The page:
Tony Blair says Labour 'left-wing' warning 'misinterpreted'
Tony Blair has insisted he is fully behind Ed Miliband despite appearing to suggest Labour risks being too left-wing to win the general election.
The former prime minister told the Economist May's poll could become one "in which a traditional left-wing party competes with a traditional right-wing party, with the traditional result".
Asked if this meant a Tory win, he replied: "Yes, that is what happens."
He later said he expected a Labour victory and had been "misinterpreted".
In response, Lucy Powell - a close ally of Mr Miliband - told the BBC that she had a "great deal of respect" for Mr Blair but suggested he was a politician from a "different era" and the challenges were not the same as when was in office.
Mr Blair, the last Labour leader to win a UK general election in 2005, told the Economist he was "convinced the Labour Party succeeds best when it is in the centre ground".
Stressing the importance of Labour "not alienating large parts of business, for one thing", he added: "I am still very much New Labour and Ed would not describe himself in that way, so there is obviously a difference there."
Robin Brant, political correspondent, BBC News
The quote from the Economist is not crystal clear. In fact it appears to be a partial sentence, in which Tony Blair repeats his view about how the general election appears to be shaping up.
Except this time it looks like it is his view, not just the one he ascribed to the media back in October.
That distinction is crucial to the claims that this represents criticism of Ed Miliband because the former prime minister doesn't believe that on the traditional left is where Labour should be or where it can win an election from.
And to anyone still not sure, he rammed home that message by saying he is still "very much New Labour", before adding there is "obviously a difference there" with the current Labour leader.
Further and perhaps more significant evidence of disagreement with where Ed Miliband has taken the party can be found when Mr Blair says "not alienating large parts of business" is a key lesson he learned from his three election wins. Remember the current leader's attack in 2011 on predatory practices by some firms.
Mr Blair won three consecutive elections for Labour after modernising the party, before standing down to be replaced by Gordon Brown.
He also questioned Mr Miliband's claim that the financial crash in 2007/8 and subsequent economic problems had shifted the UK's political centre ground towards the left.
"I see no evidence for that," Mr Blair said. "You could argue that it has moved to the right, not left."
Mr Blair subsequently issued a short statement on Twitter: "My remarks have been mis-interpreted, I fully support Ed and my party and expect a Labour victory in the election."
Following newspaper reports in October alleging Mr Blair doubted Labour's chances of victory, the former prime minister insisted that Ed Miliband "can and will win the next election".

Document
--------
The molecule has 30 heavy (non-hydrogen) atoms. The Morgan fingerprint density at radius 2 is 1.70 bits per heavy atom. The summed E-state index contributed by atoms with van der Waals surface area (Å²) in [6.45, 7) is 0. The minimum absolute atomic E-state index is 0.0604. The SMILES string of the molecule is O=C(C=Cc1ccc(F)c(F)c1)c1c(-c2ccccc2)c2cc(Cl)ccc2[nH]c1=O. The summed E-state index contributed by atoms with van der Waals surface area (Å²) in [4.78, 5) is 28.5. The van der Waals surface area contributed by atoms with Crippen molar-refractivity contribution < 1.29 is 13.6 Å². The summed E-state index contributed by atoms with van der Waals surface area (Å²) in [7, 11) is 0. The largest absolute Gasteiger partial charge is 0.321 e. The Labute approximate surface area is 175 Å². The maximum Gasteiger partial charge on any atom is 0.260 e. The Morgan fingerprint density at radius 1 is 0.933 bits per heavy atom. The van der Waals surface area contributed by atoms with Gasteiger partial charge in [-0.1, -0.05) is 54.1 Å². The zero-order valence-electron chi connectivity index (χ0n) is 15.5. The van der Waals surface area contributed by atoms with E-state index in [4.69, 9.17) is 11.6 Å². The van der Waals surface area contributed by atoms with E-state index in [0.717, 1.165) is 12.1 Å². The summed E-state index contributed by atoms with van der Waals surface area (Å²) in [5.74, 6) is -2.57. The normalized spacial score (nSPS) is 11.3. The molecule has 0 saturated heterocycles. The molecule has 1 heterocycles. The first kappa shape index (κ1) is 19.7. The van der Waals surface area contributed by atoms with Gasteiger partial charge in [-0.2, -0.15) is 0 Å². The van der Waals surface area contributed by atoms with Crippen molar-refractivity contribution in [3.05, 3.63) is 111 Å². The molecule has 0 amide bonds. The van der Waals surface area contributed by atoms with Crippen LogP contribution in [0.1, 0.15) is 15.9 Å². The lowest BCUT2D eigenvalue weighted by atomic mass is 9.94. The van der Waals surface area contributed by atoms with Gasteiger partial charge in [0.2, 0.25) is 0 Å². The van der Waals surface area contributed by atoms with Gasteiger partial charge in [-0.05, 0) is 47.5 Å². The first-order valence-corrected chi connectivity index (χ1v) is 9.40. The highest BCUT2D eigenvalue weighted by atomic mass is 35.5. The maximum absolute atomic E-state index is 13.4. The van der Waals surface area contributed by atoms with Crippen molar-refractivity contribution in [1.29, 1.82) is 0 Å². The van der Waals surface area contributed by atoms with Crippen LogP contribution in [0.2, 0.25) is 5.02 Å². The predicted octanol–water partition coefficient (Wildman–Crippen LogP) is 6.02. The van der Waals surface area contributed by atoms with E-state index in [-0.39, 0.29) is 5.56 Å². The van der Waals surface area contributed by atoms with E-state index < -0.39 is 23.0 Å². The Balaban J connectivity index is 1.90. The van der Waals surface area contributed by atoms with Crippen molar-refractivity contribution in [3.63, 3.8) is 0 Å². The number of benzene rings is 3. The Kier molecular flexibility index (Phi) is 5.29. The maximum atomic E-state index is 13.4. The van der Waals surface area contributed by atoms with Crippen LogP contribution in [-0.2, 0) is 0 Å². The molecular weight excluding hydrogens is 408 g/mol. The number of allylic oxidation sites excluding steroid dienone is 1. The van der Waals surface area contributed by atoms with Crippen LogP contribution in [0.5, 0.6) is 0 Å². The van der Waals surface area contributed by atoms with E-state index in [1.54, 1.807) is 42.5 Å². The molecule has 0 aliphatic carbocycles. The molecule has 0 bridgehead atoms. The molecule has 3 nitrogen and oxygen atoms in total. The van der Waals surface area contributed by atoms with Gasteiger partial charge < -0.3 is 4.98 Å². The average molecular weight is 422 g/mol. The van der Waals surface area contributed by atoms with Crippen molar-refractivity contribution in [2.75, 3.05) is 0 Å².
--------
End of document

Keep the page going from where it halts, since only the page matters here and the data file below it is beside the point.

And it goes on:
Labour MP David Lammy said that as a three-time election winner, Mr Blair's concerns should be "taken very seriously" and the party needed to appeal to the "broadest" spectrum of voters.
While public opinion may have moved to the left on some issues, such as energy prices, he told the World at One on BBC Radio 4 that Labour "had to be the party of aspiration and should not cede this ground to the Conservatives".
But Paul Kenny, leader of the GMB union, said Mr Blair was "disconnected" from the lives of the people that Labour represented.
"It is sad and disappointing that a very wealthy man like Tony Blair, given his background in the Labour movement, opposes measures to close the widening and now unacceptable inequality gap between those at the top and the rest in our society."
Lucy Powell, the Manchester Central MP who was recently appointed to a key role in Labour's general election team, rejected suggestions the party had alienated business, saying it strongly backed Labour's position on staying in the EU.
She said the party must "constantly change to reflect the times it is operating in" and, unlike in 1997 and 2001, there was now a need to "fundamentally change" the way the economy works for ordinary people.
"Tony Blair has his experience and his knowledge from his era as leader of the Labour Party and that is not the era that we now live in," she said.
Mr Miliband has in recent times committed his party to freezing energy prices, reinstating the 50p top rate of income tax and introducing a levy on properties worth more than £2m dubbed the "mansion tax".
In his traditional end-of-year message released on Wednesday, the Labour leader said his party would reveal further plans to raise wages, establish "fair rules for immigration" and "rescue our NHS" in the run-up to the 7 May poll.
Although warning that change would not be "easy or instant", he said a future Labour government could "build a country that works for everyday people".
"This isn't about idle dreams or empty promises," he said. "It's about a real, concrete plan: a plan for a recovery which reaches your kitchen table."